Second Harvest (Chapter Four, page 2 of 14)


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Obtaining scarce local trees, William managed to gather sufficient logs to assemble a crude home of five hundred square feet. A natural cave existed in the rock wall of the hillside, so to protect his mine William placed the back of the log home against this opening. Over time, William enlarged the cave and dug a deep tunnel in search of minerals. The tunnel stretched almost five-hundred feet beneath the mountain and represented not only a man's determination to find riches but his enduring spirit to persevere when all reasonable indicators said quit.

William never recovered from the loss of his Rebecca. Although his heart ached for a woman whom he only knew two years, he refused to accept another to replace her. For the next twenty years, he and Thaddeus worked on the homestead and in the mine, rarely stopping except for meals and rest. One day, while opening a vertical shaft for air midway through the main tunnel, William was trapped by a landslide. His son Thaddeus furiously clawed through the earth, screaming for his father, but to no avail. Thaddeus spent three days digging through rock and soil before he came across the lifeless dirt-covered form of his father.

At twenty-three, Thaddeus felt isolated and alone. A few days afterward, a simple funeral service was hastily arranged. At their austere homestead, William Folsom was laid to rest, next to Rebecca, his young bride, and the tiny grave of her stillborn daughter Clara. The family burial plot sat alongside an ancient cottonwood tree growing near a creek on the property. Thaddeus spent hours in solitary efforts to repair the tunnel damage which resulted in his father's untimely death, but it was hardly any comfort. With no plan to guide him, Thaddeus worked tirelessly to restore the tunnel to a functioning state.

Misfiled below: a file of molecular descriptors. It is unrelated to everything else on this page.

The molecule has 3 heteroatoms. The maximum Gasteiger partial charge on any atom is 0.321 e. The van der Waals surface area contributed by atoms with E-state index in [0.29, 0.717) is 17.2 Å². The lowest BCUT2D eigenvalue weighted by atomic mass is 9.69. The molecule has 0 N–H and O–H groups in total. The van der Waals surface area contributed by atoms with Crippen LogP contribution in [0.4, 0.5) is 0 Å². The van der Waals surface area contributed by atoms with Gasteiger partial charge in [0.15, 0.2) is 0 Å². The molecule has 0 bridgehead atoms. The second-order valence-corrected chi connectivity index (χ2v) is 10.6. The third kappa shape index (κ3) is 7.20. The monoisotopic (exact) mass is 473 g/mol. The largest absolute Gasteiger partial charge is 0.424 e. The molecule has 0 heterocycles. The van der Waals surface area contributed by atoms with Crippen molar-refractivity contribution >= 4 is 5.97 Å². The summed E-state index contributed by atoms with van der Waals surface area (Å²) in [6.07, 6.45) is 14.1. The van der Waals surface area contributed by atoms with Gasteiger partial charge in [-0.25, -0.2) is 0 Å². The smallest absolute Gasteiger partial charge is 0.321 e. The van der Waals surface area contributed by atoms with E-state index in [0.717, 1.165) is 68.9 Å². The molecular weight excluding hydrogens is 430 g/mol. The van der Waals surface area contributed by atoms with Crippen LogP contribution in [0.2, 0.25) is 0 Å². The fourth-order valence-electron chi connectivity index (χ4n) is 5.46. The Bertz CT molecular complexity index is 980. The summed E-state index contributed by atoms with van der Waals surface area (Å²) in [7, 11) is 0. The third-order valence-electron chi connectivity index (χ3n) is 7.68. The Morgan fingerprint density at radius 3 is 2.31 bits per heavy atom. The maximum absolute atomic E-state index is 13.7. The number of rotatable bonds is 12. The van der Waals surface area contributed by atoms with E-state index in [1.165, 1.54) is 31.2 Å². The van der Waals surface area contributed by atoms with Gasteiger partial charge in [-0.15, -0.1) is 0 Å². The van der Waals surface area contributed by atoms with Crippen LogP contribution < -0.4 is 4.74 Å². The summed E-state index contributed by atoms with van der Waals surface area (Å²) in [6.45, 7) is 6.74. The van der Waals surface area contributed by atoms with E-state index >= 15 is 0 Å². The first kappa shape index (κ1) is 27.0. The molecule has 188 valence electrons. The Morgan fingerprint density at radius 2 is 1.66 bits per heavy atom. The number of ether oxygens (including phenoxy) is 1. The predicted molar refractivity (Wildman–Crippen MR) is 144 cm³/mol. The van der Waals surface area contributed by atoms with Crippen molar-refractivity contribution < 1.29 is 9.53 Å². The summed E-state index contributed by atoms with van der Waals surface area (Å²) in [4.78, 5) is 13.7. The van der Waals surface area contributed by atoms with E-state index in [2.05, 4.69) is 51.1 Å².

Without a mother, to teach Thaddeus the softer or feminine aspects of life, he mirrored his father's behavior. The rewards of his hard work were more labor and intensified determination. Initially, Thaddeus resisted the strict ethics of his father, which created friction between the two men, but eventually he adopted them first-hand when he recognized their benefits. The desire for independence would either make or break any human struggling to survive the trials of Arizona, yet somehow; Thaddeus effortlessly faced the daily obstacles presented. He was a determined young man who desired to change the future away from the harsh circumstances that life had dealt.

Slightly friendlier than his father William, Thaddeus found it easy to make acquaintances with folks nearby in the town. With a keen interest and natural knack for mechanical things, Thaddeus often peppered anyone considered an expert with enough questions to satisfy his personal curiosity. Self-sufficient, he took pride in the ability to accomplish anything his mind desired. The only thing he lacked was a family, but because he lived so remote, his opportunities seemed limited.

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